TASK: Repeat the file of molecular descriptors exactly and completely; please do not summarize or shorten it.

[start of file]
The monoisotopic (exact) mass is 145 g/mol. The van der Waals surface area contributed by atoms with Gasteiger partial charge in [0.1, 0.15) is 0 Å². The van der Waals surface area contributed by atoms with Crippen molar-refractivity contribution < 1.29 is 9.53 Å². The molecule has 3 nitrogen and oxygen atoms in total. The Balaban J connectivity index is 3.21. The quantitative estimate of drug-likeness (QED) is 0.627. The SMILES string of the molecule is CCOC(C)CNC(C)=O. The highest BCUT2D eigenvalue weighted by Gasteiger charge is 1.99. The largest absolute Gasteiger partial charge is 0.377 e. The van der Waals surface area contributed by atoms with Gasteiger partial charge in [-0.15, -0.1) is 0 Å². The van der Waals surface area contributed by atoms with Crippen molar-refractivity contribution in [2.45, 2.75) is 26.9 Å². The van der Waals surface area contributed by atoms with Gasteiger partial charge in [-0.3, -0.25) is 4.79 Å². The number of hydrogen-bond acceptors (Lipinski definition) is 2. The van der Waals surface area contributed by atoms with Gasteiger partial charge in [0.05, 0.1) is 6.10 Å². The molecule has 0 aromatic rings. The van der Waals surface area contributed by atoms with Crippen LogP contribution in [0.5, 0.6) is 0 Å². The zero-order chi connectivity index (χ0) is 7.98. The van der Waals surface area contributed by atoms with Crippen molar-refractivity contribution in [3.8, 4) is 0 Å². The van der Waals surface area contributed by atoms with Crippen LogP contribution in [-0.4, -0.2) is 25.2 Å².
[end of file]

The monoisotopic (exact) mass is 145 g/mol. The van der Waals surface area contributed by atoms with Gasteiger partial charge in [0.1, 0.15) is 0 Å². The van der Waals surface area contributed by atoms with Crippen molar-refractivity contribution < 1.29 is 9.53 Å². The molecule has 3 nitrogen and oxygen atoms in total. The Balaban J connectivity index is 3.21. The quantitative estimate of drug-likeness (QED) is 0.627. The SMILES string of the molecule is CCOC(C)CNC(C)=O. The highest BCUT2D eigenvalue weighted by Gasteiger charge is 1.99. The largest absolute Gasteiger partial charge is 0.377 e. The van der Waals surface area contributed by atoms with Gasteiger partial charge in [-0.15, -0.1) is 0 Å². The van der Waals surface area contributed by atoms with Crippen molar-refractivity contribution in [2.45, 2.75) is 26.9 Å². The van der Waals surface area contributed by atoms with Gasteiger partial charge in [-0.3, -0.25) is 4.79 Å². The number of hydrogen-bond acceptors (Lipinski definition) is 2. The van der Waals surface area contributed by atoms with Gasteiger partial charge in [0.05, 0.1) is 6.10 Å². The molecule has 0 aromatic rings. The van der Waals surface area contributed by atoms with Crippen LogP contribution in [0.5, 0.6) is 0 Å². The zero-order chi connectivity index (χ0) is 7.98. The van der Waals surface area contributed by atoms with Crippen molar-refractivity contribution in [3.8, 4) is 0 Å². The van der Waals surface area contributed by atoms with Crippen LogP contribution in [-0.4, -0.2) is 25.2 Å².